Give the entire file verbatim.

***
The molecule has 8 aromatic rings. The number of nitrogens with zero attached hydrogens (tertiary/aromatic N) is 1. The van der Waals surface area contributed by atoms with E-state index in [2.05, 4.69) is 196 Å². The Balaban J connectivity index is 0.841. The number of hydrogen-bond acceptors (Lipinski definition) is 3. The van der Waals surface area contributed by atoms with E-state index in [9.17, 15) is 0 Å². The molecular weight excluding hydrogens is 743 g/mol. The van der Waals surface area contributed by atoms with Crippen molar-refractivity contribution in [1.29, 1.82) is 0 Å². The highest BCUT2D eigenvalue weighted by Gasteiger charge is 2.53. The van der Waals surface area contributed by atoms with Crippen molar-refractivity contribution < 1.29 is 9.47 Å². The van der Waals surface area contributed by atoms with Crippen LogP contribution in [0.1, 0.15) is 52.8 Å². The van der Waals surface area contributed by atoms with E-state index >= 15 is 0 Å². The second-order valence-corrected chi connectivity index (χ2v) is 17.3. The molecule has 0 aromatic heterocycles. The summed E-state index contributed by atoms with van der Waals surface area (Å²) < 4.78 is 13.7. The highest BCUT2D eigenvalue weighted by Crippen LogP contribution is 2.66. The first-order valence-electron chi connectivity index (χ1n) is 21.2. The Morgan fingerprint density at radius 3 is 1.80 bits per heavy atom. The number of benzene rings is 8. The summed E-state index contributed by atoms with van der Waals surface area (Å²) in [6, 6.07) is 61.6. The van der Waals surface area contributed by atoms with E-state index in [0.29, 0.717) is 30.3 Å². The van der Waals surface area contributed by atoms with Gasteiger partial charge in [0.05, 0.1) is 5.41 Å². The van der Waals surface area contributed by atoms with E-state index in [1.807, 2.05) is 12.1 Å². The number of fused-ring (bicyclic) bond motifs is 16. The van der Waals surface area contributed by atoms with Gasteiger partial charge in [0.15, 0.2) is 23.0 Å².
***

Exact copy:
The molecule has 8 aromatic rings. The number of nitrogens with zero attached hydrogens (tertiary/aromatic N) is 1. The van der Waals surface area contributed by atoms with E-state index in [2.05, 4.69) is 196 Å². The Balaban J connectivity index is 0.841. The number of hydrogen-bond acceptors (Lipinski definition) is 3. The van der Waals surface area contributed by atoms with E-state index in [9.17, 15) is 0 Å². The molecular weight excluding hydrogens is 743 g/mol. The van der Waals surface area contributed by atoms with Crippen molar-refractivity contribution in [1.29, 1.82) is 0 Å². The highest BCUT2D eigenvalue weighted by Gasteiger charge is 2.53. The van der Waals surface area contributed by atoms with Crippen molar-refractivity contribution < 1.29 is 9.47 Å². The van der Waals surface area contributed by atoms with Crippen LogP contribution in [0.1, 0.15) is 52.8 Å². The van der Waals surface area contributed by atoms with E-state index >= 15 is 0 Å². The second-order valence-corrected chi connectivity index (χ2v) is 17.3. The molecule has 0 aromatic heterocycles. The summed E-state index contributed by atoms with van der Waals surface area (Å²) < 4.78 is 13.7. The highest BCUT2D eigenvalue weighted by Crippen LogP contribution is 2.66. The first-order valence-electron chi connectivity index (χ1n) is 21.2. The Morgan fingerprint density at radius 3 is 1.80 bits per heavy atom. The number of benzene rings is 8. The summed E-state index contributed by atoms with van der Waals surface area (Å²) in [6, 6.07) is 61.6. The van der Waals surface area contributed by atoms with E-state index in [0.29, 0.717) is 30.3 Å². The van der Waals surface area contributed by atoms with Gasteiger partial charge in [0.05, 0.1) is 5.41 Å². The van der Waals surface area contributed by atoms with E-state index in [1.807, 2.05) is 12.1 Å². The number of fused-ring (bicyclic) bond motifs is 16. The van der Waals surface area contributed by atoms with Gasteiger partial charge in [0.15, 0.2) is 23.0 Å².